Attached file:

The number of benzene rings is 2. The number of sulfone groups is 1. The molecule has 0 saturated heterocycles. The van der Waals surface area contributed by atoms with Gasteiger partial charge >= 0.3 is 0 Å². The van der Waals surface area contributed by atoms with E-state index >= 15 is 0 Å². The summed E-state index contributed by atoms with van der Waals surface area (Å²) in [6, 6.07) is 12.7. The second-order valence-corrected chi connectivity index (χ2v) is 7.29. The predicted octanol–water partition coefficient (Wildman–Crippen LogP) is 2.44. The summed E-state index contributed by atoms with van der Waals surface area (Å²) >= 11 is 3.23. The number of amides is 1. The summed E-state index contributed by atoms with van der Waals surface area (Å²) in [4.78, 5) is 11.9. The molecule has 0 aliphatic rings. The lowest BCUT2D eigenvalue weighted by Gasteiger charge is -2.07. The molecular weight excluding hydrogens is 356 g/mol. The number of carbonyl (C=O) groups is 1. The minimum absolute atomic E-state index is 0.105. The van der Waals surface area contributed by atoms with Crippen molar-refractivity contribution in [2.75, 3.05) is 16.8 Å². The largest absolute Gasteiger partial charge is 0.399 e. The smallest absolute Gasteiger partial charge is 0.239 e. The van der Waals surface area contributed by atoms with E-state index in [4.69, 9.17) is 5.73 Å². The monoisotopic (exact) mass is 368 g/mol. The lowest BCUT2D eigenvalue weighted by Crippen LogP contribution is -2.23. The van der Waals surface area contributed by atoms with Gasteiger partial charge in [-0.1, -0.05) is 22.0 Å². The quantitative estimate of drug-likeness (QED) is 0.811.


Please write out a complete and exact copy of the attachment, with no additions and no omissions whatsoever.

The number of benzene rings is 2. The number of sulfone groups is 1. The molecule has 0 saturated heterocycles. The van der Waals surface area contributed by atoms with Gasteiger partial charge >= 0.3 is 0 Å². The van der Waals surface area contributed by atoms with E-state index >= 15 is 0 Å². The summed E-state index contributed by atoms with van der Waals surface area (Å²) in [6, 6.07) is 12.7. The second-order valence-corrected chi connectivity index (χ2v) is 7.29. The predicted octanol–water partition coefficient (Wildman–Crippen LogP) is 2.44. The summed E-state index contributed by atoms with van der Waals surface area (Å²) >= 11 is 3.23. The number of amides is 1. The summed E-state index contributed by atoms with van der Waals surface area (Å²) in [4.78, 5) is 11.9. The molecule has 0 aliphatic rings. The lowest BCUT2D eigenvalue weighted by Gasteiger charge is -2.07. The molecular weight excluding hydrogens is 356 g/mol. The number of carbonyl (C=O) groups is 1. The minimum absolute atomic E-state index is 0.105. The van der Waals surface area contributed by atoms with Crippen molar-refractivity contribution in [2.75, 3.05) is 16.8 Å². The largest absolute Gasteiger partial charge is 0.399 e. The smallest absolute Gasteiger partial charge is 0.239 e. The van der Waals surface area contributed by atoms with E-state index in [4.69, 9.17) is 5.73 Å². The monoisotopic (exact) mass is 368 g/mol. The lowest BCUT2D eigenvalue weighted by Crippen LogP contribution is -2.23. The van der Waals surface area contributed by atoms with Gasteiger partial charge in [-0.1, -0.05) is 22.0 Å². The quantitative estimate of drug-likeness (QED) is 0.811.